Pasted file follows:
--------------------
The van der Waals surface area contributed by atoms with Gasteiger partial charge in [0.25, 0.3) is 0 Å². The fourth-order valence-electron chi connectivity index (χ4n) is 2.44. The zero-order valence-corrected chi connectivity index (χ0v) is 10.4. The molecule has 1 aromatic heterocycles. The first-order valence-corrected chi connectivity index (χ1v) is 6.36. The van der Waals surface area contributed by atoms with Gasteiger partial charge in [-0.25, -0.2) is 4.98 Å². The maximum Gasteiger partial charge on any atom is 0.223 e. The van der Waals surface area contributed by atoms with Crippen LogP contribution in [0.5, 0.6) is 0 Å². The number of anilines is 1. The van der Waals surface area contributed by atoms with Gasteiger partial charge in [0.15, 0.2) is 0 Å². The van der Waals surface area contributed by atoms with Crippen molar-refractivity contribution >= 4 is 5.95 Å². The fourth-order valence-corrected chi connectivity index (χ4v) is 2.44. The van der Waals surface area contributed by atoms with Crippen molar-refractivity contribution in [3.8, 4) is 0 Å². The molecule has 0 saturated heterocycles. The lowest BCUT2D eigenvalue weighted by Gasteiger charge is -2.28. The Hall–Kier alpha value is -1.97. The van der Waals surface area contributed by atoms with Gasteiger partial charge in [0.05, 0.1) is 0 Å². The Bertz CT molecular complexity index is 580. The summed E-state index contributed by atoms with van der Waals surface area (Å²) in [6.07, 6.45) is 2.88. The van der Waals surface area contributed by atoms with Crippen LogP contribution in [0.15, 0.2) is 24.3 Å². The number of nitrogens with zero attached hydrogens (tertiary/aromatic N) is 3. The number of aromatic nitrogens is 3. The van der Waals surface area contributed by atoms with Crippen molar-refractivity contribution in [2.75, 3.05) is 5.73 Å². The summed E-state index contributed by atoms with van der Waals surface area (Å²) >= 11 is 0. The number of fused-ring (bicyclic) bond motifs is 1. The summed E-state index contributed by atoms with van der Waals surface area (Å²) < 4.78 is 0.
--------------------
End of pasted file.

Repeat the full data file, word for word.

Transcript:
The van der Waals surface area contributed by atoms with Gasteiger partial charge in [0.25, 0.3) is 0 Å². The fourth-order valence-electron chi connectivity index (χ4n) is 2.44. The zero-order valence-corrected chi connectivity index (χ0v) is 10.4. The molecule has 1 aromatic heterocycles. The first-order valence-corrected chi connectivity index (χ1v) is 6.36. The van der Waals surface area contributed by atoms with Gasteiger partial charge in [-0.25, -0.2) is 4.98 Å². The maximum Gasteiger partial charge on any atom is 0.223 e. The van der Waals surface area contributed by atoms with Crippen LogP contribution in [0.5, 0.6) is 0 Å². The number of anilines is 1. The van der Waals surface area contributed by atoms with Gasteiger partial charge in [0.15, 0.2) is 0 Å². The van der Waals surface area contributed by atoms with Crippen molar-refractivity contribution >= 4 is 5.95 Å². The fourth-order valence-corrected chi connectivity index (χ4v) is 2.44. The van der Waals surface area contributed by atoms with Crippen molar-refractivity contribution in [3.8, 4) is 0 Å². The molecule has 0 saturated heterocycles. The lowest BCUT2D eigenvalue weighted by Gasteiger charge is -2.28. The Hall–Kier alpha value is -1.97. The van der Waals surface area contributed by atoms with Gasteiger partial charge in [0.05, 0.1) is 0 Å². The Bertz CT molecular complexity index is 580. The summed E-state index contributed by atoms with van der Waals surface area (Å²) in [6.07, 6.45) is 2.88. The van der Waals surface area contributed by atoms with Crippen LogP contribution in [0.15, 0.2) is 24.3 Å². The number of nitrogens with zero attached hydrogens (tertiary/aromatic N) is 3. The number of aromatic nitrogens is 3. The van der Waals surface area contributed by atoms with Crippen molar-refractivity contribution in [2.75, 3.05) is 5.73 Å². The summed E-state index contributed by atoms with van der Waals surface area (Å²) >= 11 is 0. The number of fused-ring (bicyclic) bond motifs is 1. The summed E-state index contributed by atoms with van der Waals surface area (Å²) < 4.78 is 0.